A short reply back:
Daniel CannCasciato wrote:
> What is my evidence that catalogers don't have the imagination? They *STILL* insist that people primarily want . . .
that isn't evidence, since there's no data out there proving your assertion. Take a browse into the RDA or Autocat discussions on the matter and it would appear the assertion is baseless.
Which proves my point: you can't prove anything like this using only catalogers. Autocat and RDA are lists for catalogers. You must go outside. Please point me in the direction of any kind of research that says that our patrons really do want the FRBR kind of access so desperately, as opposed to other needs. One article I find particularly interesting is: "The Pragmatic Basis of Catalog Codes: Has the User Been Ignored?" Jon R. Huﬀord http://wendolene.tosm.ttu.edu/bitstream/handle/2346/510/fulltext.pdf?sequence=1 I agree with the conclusions, but will point out that when user needs were really debated was in that Royal Commission that we all learned about in library school, where Panizzi defeated everyone. After that, later catalogers pointed back to the Commission, as if the matter were settled for all time. I think it is long past time to genuinely open up the debate again, and assume that we know nothing. Apparently however, such a stance is considered by many to be just too controversial.
As I have pointed out many times: the debate is being reopened now, but much of it is not necessarily in the library field. A lot of research is being done now concerning scholarly communication; but I think that it is even more important for people to just sit with a regular user and do some reference work for awhile. Simply talk to people who need information and try to help them. It is very difficult, and incredibly enlightening. I have learned a lot from every patron: both negative and positive. Unless you are really lucky and you get a day where everybody just happens to ask for editions of something that we already know about, (What is the latest version you have of the Iliad?) you will discover for yourself how little use FRBR is for answering real, everyday questions. Reference librarians see it every day, and they have known it for a long time already.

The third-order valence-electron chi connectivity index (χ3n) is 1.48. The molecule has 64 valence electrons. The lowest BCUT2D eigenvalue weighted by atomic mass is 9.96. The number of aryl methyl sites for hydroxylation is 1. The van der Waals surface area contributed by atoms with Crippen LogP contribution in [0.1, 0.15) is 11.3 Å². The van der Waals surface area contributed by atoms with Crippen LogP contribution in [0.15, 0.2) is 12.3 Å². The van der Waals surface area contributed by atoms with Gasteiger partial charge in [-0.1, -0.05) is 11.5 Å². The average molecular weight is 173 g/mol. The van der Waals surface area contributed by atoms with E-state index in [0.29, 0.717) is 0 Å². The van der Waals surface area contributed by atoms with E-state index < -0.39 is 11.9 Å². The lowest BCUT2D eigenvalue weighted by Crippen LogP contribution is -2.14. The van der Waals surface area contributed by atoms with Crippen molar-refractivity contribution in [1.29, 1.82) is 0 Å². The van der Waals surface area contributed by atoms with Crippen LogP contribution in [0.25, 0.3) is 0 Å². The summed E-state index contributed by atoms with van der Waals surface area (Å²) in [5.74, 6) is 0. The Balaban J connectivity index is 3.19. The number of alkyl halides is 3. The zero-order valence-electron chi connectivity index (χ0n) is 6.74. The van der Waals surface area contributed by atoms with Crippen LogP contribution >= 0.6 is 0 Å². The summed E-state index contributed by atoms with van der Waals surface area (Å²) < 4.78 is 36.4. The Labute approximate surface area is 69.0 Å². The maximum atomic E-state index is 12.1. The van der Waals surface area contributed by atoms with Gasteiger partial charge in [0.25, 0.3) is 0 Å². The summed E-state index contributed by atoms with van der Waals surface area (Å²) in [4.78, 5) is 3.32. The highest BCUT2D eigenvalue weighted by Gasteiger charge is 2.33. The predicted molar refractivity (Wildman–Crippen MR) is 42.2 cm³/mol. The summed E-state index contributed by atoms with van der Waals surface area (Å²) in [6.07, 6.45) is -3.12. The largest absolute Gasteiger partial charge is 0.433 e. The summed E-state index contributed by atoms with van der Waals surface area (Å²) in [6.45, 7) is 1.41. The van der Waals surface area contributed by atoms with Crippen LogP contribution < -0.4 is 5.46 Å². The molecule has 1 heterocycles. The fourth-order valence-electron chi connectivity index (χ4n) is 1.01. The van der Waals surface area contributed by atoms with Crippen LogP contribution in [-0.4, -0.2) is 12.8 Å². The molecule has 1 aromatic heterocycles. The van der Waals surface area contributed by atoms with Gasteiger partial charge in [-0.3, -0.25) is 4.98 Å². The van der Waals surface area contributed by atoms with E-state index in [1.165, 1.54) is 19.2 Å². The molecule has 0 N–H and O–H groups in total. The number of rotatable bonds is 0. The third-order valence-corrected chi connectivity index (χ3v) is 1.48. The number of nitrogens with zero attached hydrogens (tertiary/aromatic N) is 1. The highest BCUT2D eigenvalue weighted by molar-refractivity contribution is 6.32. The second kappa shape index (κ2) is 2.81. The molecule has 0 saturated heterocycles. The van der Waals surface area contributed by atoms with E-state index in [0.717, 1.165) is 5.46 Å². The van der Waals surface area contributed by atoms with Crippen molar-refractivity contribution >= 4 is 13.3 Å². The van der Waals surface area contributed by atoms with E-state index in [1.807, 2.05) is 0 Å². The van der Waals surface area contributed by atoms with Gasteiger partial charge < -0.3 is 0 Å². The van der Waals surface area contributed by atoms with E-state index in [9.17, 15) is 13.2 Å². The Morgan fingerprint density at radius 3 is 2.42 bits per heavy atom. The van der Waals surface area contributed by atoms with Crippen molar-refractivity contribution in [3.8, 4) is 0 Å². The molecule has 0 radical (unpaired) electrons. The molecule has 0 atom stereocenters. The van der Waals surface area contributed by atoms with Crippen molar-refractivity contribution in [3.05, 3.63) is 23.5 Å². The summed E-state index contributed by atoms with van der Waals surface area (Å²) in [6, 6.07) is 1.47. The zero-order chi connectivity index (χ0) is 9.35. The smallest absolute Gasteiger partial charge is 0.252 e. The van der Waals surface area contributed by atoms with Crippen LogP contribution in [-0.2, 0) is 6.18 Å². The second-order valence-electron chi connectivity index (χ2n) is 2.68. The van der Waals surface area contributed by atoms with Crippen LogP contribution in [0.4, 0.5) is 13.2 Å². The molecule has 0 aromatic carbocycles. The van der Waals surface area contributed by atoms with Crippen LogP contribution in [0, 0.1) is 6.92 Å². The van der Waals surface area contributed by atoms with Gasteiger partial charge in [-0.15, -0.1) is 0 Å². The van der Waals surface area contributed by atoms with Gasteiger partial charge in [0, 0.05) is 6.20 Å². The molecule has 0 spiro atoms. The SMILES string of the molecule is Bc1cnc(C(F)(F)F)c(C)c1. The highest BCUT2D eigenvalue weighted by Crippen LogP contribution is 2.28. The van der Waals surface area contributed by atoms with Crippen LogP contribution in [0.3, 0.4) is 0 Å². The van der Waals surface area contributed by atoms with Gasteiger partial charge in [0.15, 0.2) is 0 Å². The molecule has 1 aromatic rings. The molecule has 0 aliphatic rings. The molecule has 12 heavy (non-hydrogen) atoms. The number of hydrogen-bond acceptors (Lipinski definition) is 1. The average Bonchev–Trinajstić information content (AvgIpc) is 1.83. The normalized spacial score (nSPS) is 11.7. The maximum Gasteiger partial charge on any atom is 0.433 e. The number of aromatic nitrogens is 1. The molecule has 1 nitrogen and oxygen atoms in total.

This is a sad fact to accept. The reason I point out feelings is that this realization has hurt my own feelings. After all, I have spent years working on improving my cataloging abilities, and this is very hard to accept, but it is a fact. Once we face up to it though, the question becomes: where do we go from here? In my own experience, I think that's when we become free. That is where we discover that our skills and our records are, and still can be, immensely useful (or at least, I hope so), but we must repurpose them. It sounds as if Christine Schwartz is a great example in this way. I agree with her completely. I have tried my best to follow the same track.
My next podcast will probably prove interesting.